This year, for the first time in many marketers’ memory, marketing budgets are under intense scrutiny. Gone are the usual 5-10 percent increases, with new technology budgets receiving almost automatic approval. In the economic earthquake of declining top-line revenue, roller coaster stock market and confidence-rocking accounting scandals, marketing has fallen out of the corporate priority spotlight.

This economic uncertainty creates an environment of decision rethinking/questioning – past, present and future. When even past commitments come under review, marketers can no longer depend on resources.

In this environment, technology-enabled customer analysis and direct-to-consumer marketing can give senior management a measure of stability. But when marketing is perceived as a cost center, management looks to reduce expenditures in analysis, communications and technology. If marketers do not react swiftly and decisively, that trimming is exactly what will occur.

The time has never been better for marketing to step up and prove that customer management can play a dominant role in a company’s success. Addressing that challenge will be, I predict, the dominant marketing task for the next several years.

In order to gain credibility quickly, marketers must seek answers to key customer behavior questions that should drive marketing and overall business strategy. The first question, in a down economy, is the most obvious one: "Who is buying, and who is not?" In fact, that answer is the most critical part of developing an effective strategy for marketing in a tough economy. As with most aspects of technology-enabled marketing, the answer centers on "best customers." How those customers swing, so swings the health of the overall business – a maxim never truer than when sales falter.

If 20 percent of customers equal 70-80 percent of sales, as is typical in most businesses, then obviously it is critical to overall business health to understand the behavior patterns of that relatively small group of customers. If that segment has maintained their frequency and purchase dynamics, the business as a whole is still fundamentally healthy even with a decline in overall sales.

If sales are declining and the core customer base still robust, the decline is occurring among less-frequent customers. Since that group is very promotionally sensitive, continuity in their purchases can be "bought" through a mix of incentives. The business, in this case, is still healthy, and the strategy overall would be to reinforce best customers’ behavior with an overlay of incentives to quickly drive infrequent customers back.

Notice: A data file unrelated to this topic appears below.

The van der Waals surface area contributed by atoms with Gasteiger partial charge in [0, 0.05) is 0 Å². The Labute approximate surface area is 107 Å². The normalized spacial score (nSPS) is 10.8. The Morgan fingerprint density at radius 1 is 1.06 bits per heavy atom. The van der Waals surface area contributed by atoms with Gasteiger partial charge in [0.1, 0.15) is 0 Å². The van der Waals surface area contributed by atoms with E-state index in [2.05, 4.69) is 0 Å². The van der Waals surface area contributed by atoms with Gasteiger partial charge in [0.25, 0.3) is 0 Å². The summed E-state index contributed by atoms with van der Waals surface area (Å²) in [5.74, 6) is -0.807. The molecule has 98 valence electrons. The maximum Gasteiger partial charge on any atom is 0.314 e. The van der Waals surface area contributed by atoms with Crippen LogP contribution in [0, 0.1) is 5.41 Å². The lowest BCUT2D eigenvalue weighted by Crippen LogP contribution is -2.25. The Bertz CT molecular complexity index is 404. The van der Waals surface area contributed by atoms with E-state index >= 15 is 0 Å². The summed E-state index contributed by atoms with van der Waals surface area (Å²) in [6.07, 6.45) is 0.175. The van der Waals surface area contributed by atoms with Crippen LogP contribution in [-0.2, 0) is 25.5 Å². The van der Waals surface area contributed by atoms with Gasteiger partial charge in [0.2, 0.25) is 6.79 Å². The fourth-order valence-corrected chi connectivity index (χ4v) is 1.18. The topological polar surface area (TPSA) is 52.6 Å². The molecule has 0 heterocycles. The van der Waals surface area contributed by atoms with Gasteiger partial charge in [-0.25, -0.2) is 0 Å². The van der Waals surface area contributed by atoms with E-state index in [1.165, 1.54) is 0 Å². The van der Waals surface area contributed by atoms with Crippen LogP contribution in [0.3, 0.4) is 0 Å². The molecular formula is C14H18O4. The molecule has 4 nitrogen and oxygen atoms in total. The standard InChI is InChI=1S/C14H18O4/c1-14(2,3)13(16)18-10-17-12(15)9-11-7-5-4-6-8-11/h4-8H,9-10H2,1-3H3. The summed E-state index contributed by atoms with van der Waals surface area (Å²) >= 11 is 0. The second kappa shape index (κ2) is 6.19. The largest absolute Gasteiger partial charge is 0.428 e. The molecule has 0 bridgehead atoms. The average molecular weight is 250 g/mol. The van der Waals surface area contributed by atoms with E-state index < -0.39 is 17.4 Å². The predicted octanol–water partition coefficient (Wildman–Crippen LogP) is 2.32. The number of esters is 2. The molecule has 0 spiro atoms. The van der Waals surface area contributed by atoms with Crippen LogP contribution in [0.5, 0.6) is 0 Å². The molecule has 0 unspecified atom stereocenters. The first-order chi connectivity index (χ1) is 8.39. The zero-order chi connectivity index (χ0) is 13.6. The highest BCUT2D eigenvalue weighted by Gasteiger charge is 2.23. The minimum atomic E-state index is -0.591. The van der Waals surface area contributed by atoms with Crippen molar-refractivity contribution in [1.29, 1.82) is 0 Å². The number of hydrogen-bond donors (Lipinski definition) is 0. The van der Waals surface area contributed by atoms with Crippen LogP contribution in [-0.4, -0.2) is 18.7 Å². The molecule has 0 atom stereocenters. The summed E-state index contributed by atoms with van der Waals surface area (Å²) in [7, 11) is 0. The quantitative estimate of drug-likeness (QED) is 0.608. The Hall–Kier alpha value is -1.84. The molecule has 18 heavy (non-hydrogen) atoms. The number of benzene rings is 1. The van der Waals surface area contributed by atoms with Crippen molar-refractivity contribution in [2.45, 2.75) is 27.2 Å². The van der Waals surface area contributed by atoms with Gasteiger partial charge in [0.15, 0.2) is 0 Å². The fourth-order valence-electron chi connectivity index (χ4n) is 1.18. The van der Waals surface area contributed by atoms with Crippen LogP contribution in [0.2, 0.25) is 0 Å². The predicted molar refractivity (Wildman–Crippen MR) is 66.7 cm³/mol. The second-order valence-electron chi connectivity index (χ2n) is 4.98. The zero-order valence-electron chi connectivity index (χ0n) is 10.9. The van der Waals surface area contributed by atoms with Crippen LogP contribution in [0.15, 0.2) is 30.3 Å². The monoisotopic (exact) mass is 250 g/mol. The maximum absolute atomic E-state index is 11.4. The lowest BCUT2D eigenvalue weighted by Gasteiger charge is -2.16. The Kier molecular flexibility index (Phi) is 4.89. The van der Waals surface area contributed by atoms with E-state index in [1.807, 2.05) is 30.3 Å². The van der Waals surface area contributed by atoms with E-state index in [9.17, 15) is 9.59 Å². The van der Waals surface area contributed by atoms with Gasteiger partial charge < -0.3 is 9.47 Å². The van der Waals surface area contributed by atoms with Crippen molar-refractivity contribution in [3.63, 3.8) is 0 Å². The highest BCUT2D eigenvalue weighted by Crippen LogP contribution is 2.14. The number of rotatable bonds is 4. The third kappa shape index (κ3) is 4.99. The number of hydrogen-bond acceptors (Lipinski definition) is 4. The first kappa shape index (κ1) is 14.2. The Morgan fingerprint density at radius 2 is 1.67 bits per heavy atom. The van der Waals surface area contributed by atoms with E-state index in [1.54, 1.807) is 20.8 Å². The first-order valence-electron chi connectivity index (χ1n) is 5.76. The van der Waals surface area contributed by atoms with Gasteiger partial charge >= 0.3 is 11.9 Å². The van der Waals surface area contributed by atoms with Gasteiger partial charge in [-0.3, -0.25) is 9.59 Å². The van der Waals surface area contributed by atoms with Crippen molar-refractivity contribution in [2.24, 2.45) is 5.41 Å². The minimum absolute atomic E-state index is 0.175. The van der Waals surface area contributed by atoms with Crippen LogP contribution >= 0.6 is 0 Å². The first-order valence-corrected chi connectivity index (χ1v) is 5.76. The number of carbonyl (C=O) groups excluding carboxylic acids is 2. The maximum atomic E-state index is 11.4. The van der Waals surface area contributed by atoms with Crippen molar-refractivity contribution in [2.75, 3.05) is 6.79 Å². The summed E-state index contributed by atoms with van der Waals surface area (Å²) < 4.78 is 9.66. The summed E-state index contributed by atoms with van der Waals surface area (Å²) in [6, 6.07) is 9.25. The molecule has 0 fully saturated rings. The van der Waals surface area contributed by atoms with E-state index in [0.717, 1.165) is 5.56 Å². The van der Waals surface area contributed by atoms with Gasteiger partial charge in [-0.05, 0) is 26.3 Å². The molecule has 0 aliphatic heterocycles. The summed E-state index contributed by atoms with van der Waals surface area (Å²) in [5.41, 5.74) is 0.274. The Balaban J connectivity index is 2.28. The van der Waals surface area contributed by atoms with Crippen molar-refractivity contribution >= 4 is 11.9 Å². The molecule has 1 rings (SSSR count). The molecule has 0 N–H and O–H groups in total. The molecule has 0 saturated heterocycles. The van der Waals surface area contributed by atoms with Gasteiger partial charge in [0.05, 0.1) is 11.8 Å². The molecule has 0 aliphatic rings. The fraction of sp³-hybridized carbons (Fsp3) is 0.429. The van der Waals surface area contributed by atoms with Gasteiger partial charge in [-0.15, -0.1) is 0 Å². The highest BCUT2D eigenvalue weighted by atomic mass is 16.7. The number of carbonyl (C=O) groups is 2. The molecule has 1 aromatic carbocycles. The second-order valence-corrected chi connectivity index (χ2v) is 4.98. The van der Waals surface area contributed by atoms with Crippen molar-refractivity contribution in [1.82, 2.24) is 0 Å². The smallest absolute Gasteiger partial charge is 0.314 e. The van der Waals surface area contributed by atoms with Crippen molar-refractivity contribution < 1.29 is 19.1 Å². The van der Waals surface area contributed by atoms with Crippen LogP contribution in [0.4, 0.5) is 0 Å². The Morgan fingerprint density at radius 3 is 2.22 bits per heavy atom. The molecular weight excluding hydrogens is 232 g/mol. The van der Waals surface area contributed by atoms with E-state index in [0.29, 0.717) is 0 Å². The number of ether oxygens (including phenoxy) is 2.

This strategy is appropriate, but marketers should still be cautious about a "buy the business" strategy for infrequent customers. The risk is that marketers can train customers to buy solely on discount, which can cause a price war that will only reduce margins for the company and its competitors. In addition, that strategy can spill over to best customers, which can dramatically alter the fundamental margin structure, since best customers represent so much of the total pie. In addition, since infrequent customers may contain potential best customers, it is possible that the incentive strategy may reduce the migration of infrequent customers into best customers.

As a result, the heavy-up incentive strategy should be used with caution, and additional analysis should be conducted to select offer- receiving customers. However, in a tough economy, the key is a focus on the fundamentals and to spend more time addressing best customer needs. When the answer to the analysis is that best customers have changed their behavior, then the strategy becomes critical to overall business success.

When a softness is detected in best customer behavior, the first thing to remember is not to panic. Best customers are similar to you and me, and their purchase behavior is not absolutely consistent but does vary due to events outside your knowledge, such as vacation schedules, family illness, job changes, etc. Not every change that you see among best customer behavior results from a decline in loyalty.